Get 'em when they're young 

Ski industry gears up to create life-long converts to the slopes

Judging by the local scene, North America’s ski resort industry seems to be enjoying a boom period. Snowboarding and innovations in ski technology have revived interest in the sports and created new heroes. A new mountain culture has spawned new magazines, snowboarder fashions and crowd-drawing pursuits such as freeskiing and boardercross. The impression is of a long-established industry riding a wave of excitement that’s rolling over the mountains.

However, the truth somewhat belies the image. According to the Canadian Ski Council (CSC), real skier numbers in North America (i.e. the total number of people visiting resorts to go skiing or snowboarding each year) have remained fairly flat over the past 20 years, especially in the United States. The CSC says annual skier visits in the U.S. have remained around the 50 to 52 million mark, with higher numbers being recorded in big snow years. Canada, in comparison, has stayed around 16 million for much of the past decade, with numbers climbing to 17 million over the past two seasons. However, CSC president Colin Chedore says Canada has seen considerable growth in its western ski resorts such as Whistler, due to a rising influx of overseas visitors.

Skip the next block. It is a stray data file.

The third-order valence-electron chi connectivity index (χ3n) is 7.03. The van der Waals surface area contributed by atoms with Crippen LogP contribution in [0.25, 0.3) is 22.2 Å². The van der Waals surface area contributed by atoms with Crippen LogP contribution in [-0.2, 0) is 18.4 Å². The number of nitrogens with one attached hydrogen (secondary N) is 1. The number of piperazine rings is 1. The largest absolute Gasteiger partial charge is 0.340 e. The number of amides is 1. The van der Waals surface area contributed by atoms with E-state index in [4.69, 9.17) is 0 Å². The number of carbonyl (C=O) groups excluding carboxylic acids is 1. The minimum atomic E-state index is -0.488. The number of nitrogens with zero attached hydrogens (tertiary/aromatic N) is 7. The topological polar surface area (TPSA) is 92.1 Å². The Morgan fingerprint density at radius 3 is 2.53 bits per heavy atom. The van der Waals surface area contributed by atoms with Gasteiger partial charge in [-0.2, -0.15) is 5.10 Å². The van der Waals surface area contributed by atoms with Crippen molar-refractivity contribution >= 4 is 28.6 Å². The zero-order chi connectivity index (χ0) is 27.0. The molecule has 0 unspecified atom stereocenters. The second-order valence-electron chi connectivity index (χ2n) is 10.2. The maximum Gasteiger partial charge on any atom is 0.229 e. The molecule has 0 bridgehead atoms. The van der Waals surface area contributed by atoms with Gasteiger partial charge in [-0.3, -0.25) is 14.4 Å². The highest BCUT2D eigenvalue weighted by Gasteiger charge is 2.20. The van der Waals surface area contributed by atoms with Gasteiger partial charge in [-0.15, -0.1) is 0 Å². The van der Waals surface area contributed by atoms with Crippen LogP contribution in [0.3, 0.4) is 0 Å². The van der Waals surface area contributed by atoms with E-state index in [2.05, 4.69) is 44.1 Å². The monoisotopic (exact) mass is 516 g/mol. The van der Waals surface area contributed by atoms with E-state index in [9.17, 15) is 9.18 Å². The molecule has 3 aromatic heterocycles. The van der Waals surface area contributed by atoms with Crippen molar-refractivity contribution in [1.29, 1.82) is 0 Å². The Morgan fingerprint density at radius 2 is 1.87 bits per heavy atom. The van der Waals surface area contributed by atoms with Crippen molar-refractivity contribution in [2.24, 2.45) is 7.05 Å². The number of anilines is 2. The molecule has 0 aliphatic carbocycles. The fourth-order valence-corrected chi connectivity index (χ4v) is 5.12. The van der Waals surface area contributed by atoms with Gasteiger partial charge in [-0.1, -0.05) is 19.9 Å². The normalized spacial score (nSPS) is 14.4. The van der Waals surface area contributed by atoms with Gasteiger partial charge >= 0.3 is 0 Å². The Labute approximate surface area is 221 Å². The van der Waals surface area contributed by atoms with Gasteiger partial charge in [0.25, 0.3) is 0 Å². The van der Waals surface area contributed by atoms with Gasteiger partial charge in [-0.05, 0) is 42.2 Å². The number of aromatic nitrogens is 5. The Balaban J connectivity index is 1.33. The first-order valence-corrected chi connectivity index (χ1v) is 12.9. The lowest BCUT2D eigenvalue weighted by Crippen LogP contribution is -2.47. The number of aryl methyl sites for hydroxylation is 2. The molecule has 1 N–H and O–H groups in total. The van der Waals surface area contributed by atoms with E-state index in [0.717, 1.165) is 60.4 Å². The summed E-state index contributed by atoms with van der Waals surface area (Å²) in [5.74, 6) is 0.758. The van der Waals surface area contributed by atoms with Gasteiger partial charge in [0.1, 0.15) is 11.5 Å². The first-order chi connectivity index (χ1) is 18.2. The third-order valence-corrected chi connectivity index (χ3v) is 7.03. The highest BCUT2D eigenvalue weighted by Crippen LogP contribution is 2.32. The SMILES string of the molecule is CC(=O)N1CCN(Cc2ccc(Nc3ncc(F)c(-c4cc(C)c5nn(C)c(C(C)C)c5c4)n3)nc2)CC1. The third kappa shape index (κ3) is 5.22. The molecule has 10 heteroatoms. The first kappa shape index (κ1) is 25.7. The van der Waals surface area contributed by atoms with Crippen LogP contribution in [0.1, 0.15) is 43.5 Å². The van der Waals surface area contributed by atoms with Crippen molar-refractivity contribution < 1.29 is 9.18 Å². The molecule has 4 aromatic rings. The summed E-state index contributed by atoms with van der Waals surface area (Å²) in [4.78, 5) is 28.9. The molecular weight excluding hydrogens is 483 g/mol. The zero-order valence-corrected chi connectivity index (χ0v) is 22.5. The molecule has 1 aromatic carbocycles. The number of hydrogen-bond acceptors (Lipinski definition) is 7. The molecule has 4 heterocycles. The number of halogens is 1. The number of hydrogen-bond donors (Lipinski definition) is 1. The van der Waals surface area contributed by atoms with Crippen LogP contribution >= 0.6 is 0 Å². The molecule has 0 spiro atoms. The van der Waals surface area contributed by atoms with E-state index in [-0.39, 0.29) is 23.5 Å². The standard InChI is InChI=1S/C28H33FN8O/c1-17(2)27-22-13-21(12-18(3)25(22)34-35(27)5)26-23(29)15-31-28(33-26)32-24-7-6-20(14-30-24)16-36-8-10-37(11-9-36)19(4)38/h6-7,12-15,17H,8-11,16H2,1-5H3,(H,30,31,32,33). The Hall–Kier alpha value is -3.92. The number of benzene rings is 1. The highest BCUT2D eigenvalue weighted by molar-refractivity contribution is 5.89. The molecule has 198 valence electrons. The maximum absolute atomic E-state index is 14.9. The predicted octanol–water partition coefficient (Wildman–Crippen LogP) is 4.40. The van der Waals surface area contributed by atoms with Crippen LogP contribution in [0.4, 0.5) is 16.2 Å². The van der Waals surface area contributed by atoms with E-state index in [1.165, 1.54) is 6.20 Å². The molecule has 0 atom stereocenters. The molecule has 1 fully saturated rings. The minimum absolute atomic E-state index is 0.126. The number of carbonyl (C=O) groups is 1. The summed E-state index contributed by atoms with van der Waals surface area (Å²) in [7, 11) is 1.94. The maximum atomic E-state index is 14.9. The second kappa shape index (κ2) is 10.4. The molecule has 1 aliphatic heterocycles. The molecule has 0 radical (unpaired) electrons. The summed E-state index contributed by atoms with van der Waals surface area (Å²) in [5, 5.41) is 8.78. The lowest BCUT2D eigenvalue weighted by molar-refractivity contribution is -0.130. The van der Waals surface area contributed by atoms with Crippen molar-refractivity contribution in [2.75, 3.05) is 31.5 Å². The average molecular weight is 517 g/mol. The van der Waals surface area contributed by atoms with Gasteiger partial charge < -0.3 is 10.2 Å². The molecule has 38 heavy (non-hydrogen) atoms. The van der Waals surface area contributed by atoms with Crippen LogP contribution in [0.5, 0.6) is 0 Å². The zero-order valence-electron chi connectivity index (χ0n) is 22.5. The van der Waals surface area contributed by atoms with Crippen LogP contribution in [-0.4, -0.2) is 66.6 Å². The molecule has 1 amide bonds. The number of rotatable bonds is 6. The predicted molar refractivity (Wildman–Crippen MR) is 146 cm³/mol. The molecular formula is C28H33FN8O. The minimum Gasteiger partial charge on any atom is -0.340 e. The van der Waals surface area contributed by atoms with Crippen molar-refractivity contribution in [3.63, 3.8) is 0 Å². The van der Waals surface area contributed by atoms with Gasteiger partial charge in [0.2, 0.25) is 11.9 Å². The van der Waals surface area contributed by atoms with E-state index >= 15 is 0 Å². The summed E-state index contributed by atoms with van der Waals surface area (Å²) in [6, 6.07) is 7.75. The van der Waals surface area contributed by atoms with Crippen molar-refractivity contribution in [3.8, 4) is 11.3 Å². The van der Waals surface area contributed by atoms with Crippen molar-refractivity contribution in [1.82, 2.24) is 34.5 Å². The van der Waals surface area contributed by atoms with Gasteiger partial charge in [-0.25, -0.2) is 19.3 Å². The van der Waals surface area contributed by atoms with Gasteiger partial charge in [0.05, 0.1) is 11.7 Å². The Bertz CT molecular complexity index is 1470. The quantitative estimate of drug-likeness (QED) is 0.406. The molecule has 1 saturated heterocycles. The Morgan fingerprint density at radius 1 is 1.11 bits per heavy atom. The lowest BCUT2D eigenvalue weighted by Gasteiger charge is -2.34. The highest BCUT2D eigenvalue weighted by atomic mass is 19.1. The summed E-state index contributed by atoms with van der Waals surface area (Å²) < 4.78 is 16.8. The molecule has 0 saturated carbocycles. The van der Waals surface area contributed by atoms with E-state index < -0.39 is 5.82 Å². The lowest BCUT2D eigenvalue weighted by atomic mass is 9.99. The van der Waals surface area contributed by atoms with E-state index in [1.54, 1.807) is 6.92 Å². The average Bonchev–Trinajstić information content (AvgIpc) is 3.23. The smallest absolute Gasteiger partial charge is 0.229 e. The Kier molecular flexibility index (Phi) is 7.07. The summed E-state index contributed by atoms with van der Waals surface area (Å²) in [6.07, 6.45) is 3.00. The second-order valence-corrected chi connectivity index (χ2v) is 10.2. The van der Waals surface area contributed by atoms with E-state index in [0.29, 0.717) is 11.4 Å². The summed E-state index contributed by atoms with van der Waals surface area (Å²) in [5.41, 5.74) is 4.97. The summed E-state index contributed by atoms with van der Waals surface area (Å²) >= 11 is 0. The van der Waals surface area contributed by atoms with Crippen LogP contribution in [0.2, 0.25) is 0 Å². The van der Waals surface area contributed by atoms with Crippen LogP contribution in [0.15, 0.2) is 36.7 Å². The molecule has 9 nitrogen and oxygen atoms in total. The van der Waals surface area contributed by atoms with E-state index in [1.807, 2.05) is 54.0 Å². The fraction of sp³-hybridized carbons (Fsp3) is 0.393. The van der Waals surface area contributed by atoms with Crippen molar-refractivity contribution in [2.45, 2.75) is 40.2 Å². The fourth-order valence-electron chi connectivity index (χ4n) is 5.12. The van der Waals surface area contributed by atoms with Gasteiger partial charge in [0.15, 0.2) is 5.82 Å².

"In the 1994/95 season 4.6 million skier visits were recorded in British Columbia and by the 99/2000 season it had increased to 5.6 million – that’s quite a jump." But Chedore says this increase has been offset by consistent poor snow seasons in the east, with 2000/2001 being the exception.

"This winter we could be looking at record skier visits in Canada’s eastern resorts, possibly up as high as 25 per cent," Chedore says.

Despite increases in some areas, the overall picture is one of very little growth – especially when you take general population increases into account. According to the US Census Bureau, the population in the United States rose from 248.8 million to 272.4 million between 1990 and 1998. And Statistics Canada says the population here grew from 24.8 million to 29.7 million between 1981 and 1996. Statistics Canada estimates the current Canadian population to be 32.2 million.

Put these figures against the skier statistics and it casts the ski industry into a state of negative growth, with a lower percentage of the population hitting the slopes in North America than did 10 years ago. The Print Measurement Bureau has backed this trend, reporting that there has been no growth in the number of Canadians who ski or snowboard.

So how did this disparity between image and reality come about? The images are largely the work of the most successful resorts themselves. Take Whistler for example. From the winter of 1985-86 to 1999-00 the number of skier visits increased every year but one, with annual growth averaging 5.27 per cent between 1990 and 1999. Shrewd marketing and steady expansion has ensured Whistler has remained at the top of the international resort totem pole, and the draw card is working. Consistent good snow years, compared to key competitors in Colorado, has also helped.

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